This may not be too “inspirational” to hear, but it’s the truth.  Sure you may want to see results quicker than YEARS, and if you do the work and watch what you eat, I am highly confident that you will, but that doesn’t mean that after you see those results that you are free to return to the shitty habits that got you in trouble in the first place. 

On the other hand, if you are a guy trying to gain “mass” and more muscle, naturally, there is a whole other aspect of mitigating expectations that you must confront.  You see people on magazines who are HUGE and yet if you look at some of the best professional football players, they are “big” but they aren’t HUGE.  They are respectable.  And these are the BEST PRO FOOTBALL players.  If you are a natural and have average genetics, and have been at it for a while, expect to hit some plateaus.  Here are two links that explain the maximum natural bodyweight and measurements you can expect to achieve, far better than I ever could:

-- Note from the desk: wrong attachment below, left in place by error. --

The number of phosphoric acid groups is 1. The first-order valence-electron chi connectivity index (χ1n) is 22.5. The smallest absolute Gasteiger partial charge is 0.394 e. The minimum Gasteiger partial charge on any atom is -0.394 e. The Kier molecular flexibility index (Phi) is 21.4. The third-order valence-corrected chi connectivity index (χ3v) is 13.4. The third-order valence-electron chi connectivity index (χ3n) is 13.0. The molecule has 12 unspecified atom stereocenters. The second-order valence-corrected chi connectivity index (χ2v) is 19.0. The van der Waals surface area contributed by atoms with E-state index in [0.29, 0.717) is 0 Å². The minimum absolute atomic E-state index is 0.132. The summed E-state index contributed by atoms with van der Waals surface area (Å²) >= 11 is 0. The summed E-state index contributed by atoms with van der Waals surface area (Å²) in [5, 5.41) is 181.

So, to wrap this up, what can you do in order to stick to an exercise routine when you aren’t seeing the results as quickly as you’d like?  In his book, 59 Seconds, Richard Wiseman talks about studies which have shown those that visualize their ideal selves tend to fail to realize the amount of work necessary to achieve their goals.  Instead, those who envision the work they’ll need to do in order to get to where they desire, worked harder and longer than those that didn’t. As stated in the book, those that fantasize usually don’t take the actions necessary:
“A two-year follow-up revealed that the students who had reported frequently fantasizing about success had submitted fewer job applications, received a lower number of job offers, and commanded significantly smaller salaries than their classmates.